Microsoft struggling to keep pace with times

Kins kill reflects firms failure to build cool products for GenX

Microsoft struggling to keep pace with times

Microsoft's Kin smartphone

But last week, less than two months after Kins arrived in stores, Microsoft said it would kill the products.

“That’s a record-breaking quick end to a product, as far as I am concerned,” said Michael Cronan, a designer who helped drive the branding of products like Kindle for Amazon and TiVo. “It did seem like a big mistake on their part.”

The Kins’ flop adds to a long list of products — from watches to music players — that have plagued Microsoft’s consumer division, while its business group has suffered as well through less-than-successful offerings like Windows Vista and Windows for tablet computers. Fewer than 10,000 Kins were sold.

In particular, the Kin debacle is a reflection of Microsoft’s struggle to deliver what younger generation of technology-obsessed consumers wants. From hand-held products to business software, Microsoft seems behind the times.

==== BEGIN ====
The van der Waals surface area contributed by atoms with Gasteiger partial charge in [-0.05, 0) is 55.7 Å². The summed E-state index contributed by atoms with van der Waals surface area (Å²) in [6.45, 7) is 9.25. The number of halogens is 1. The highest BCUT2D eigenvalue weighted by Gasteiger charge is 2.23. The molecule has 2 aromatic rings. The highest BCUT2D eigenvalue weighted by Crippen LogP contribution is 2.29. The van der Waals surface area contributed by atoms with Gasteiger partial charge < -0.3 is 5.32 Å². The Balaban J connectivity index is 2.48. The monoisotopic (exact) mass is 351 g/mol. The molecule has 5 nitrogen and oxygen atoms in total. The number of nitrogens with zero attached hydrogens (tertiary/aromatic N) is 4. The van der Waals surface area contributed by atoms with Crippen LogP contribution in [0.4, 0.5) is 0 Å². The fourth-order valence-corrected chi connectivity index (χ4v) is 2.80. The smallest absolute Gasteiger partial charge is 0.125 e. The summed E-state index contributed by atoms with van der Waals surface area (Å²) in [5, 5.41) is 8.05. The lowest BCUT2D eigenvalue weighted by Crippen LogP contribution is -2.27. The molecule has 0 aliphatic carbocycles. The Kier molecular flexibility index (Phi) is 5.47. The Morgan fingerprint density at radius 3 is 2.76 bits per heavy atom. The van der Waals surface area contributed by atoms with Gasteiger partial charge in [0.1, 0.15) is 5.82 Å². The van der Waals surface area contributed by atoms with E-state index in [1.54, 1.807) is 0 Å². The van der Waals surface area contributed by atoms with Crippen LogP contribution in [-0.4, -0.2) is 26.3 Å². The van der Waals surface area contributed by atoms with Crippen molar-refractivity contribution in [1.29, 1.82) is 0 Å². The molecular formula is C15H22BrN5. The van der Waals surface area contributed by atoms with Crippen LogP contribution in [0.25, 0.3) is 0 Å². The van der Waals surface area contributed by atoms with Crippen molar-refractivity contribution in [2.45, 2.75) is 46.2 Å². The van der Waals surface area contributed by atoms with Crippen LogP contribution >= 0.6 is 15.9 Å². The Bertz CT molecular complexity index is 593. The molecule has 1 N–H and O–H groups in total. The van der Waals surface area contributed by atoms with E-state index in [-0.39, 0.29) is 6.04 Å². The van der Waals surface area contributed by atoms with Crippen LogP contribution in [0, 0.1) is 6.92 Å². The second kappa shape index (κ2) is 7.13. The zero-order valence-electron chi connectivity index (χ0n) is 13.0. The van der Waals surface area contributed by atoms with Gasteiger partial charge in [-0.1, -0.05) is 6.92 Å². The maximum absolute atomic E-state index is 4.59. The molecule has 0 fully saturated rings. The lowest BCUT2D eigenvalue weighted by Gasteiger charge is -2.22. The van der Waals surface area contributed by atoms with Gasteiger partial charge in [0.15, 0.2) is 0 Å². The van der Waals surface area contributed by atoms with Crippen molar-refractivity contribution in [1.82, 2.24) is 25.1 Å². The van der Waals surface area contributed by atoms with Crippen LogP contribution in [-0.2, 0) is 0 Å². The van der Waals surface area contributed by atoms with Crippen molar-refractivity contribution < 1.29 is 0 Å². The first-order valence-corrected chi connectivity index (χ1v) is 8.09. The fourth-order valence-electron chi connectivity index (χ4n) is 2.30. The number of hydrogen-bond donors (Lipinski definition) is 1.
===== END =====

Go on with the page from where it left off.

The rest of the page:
Waning attraction

The list of Microsoft’s consumer product slip-ups grows each year. Its line of intelligent watches — come and gone — often ends up as the butt of jokes, as do its tablet PC software products, the poor-selling Windows Vista operating system and the ignored Zune music player. The company also canceled its Courier tablet PC project shortly after the Apple iPad tablet went into stores. Part of its problem may be that its ability to intrigue and attract software developers is also waning, which threatens its ability to steer markets over the long term. When it comes to electronic devices, people writing software have turned their attention to platforms from Apple and Google.

Meanwhile, young technology companies today rely on free, open-source business software rather than Microsoft’s products, so young students, soon to be looking for jobs, have embraced open-source software as well. “Microsoft is totally off the radar of the cool, hip, cutting-edge software developers,” said Tim O’Reilly, who publishes software development guides. “And they are largely out of consciousness of your average developer.”

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